A farm worth £1.3 million (€1.44 million) which had been destined to be won in a raffle in the UK has been withdrawn from the competition due to a lack of entries.
The competition, Win Barns Farm, posted on social media on December 6 to state that the target number of tickets had not been sold so a cash prize alternative of £20,000 would be on offer for the winner instead.
The competition posted on its Facebook page to say: "With it looking unlikely (short of a miracle) that we will hit our target, we will be reverting to the cash prize alternative.
In light of this we have added an extra 10 cash prizes. The prizes will be as follows: 1st prize: £20,000; 2nd prize: 65" TV plus £7,000; 3rd prize: 55" TV plus £3,000; 4th-8th prize: £1,000; 9th-13th prize: £750; and 14th-30th prize: £500.
"We are really sorry it has come to this; we tried our best but unfortunately to no avail. We wish you all the best for the draw and the future."
The competition was originally organised in October 2017 and is the brainchild of an English farmer who attempted to raffle off his holding, provided ticket sales reached the desired quota.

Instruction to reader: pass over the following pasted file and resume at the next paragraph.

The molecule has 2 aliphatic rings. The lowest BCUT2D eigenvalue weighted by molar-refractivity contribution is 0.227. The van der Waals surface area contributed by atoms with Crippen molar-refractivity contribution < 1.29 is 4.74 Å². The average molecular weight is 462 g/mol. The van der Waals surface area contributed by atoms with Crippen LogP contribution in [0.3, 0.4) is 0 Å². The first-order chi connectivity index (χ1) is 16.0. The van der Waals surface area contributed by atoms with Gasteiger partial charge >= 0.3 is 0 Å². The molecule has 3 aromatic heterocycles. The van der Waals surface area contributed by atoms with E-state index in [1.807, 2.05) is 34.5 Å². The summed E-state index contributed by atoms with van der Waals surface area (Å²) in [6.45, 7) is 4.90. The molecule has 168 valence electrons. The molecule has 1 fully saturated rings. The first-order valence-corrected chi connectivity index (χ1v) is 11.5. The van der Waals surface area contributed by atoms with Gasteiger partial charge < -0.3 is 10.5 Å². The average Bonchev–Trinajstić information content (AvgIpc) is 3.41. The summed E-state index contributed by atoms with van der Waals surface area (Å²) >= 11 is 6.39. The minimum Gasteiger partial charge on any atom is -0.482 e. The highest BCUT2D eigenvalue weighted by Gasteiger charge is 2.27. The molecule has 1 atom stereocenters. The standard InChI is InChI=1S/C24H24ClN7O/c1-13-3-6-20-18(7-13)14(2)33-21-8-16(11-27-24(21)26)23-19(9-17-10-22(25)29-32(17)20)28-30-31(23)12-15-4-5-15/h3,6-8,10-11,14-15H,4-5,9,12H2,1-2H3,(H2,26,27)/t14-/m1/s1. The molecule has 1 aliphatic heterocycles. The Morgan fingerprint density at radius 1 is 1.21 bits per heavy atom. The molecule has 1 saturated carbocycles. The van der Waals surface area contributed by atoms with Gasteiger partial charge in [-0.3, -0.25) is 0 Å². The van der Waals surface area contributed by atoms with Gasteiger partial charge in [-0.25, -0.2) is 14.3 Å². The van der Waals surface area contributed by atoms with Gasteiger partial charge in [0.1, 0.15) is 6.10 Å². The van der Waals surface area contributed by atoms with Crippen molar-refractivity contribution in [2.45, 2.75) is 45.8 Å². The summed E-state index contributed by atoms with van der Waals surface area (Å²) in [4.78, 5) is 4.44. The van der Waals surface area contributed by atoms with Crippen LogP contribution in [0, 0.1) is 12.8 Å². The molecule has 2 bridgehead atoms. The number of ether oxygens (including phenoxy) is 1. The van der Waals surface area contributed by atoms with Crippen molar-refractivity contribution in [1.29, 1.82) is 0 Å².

The name of the property in question, Barns Farm, is situated near the town of Saltburn, in North Yorkshire, with tickets for the raffle priced at £50 a pop.
A target of 28,000 tickets had been set by the farmer for the raffle, with an original submission deadline of March 2018; this was subsequently extended to the end of 2018. However, as of December 5, 2018, just 2,115 tickets were sold.
The first prize of the farm was originally to include: a three-bedroom stone farmhouse; eight stables; a six-car garage; a barn; a workshop; a tack room; and a feed room – along with the accompanying 7.5ha of land.
The draw for the 30 prizes will now take place on January 19, with the event set to be live-streamed on Facebook.
'We wouldn't have entertained it'
The competition organisers explained that there was no shortage of effort to hit required targets for the farm to be raffled; they had two special "buy one get one free" offers during the duration of the raffle with tickets sold in 30 countries - but not enough to be viable.
"We pursued every avenue possible to make this happen regardless of cost.
"It has taken over the lives of two people for a year and if we knew it was going to come to an end like this we wouldn't have entertained it," the organisers added.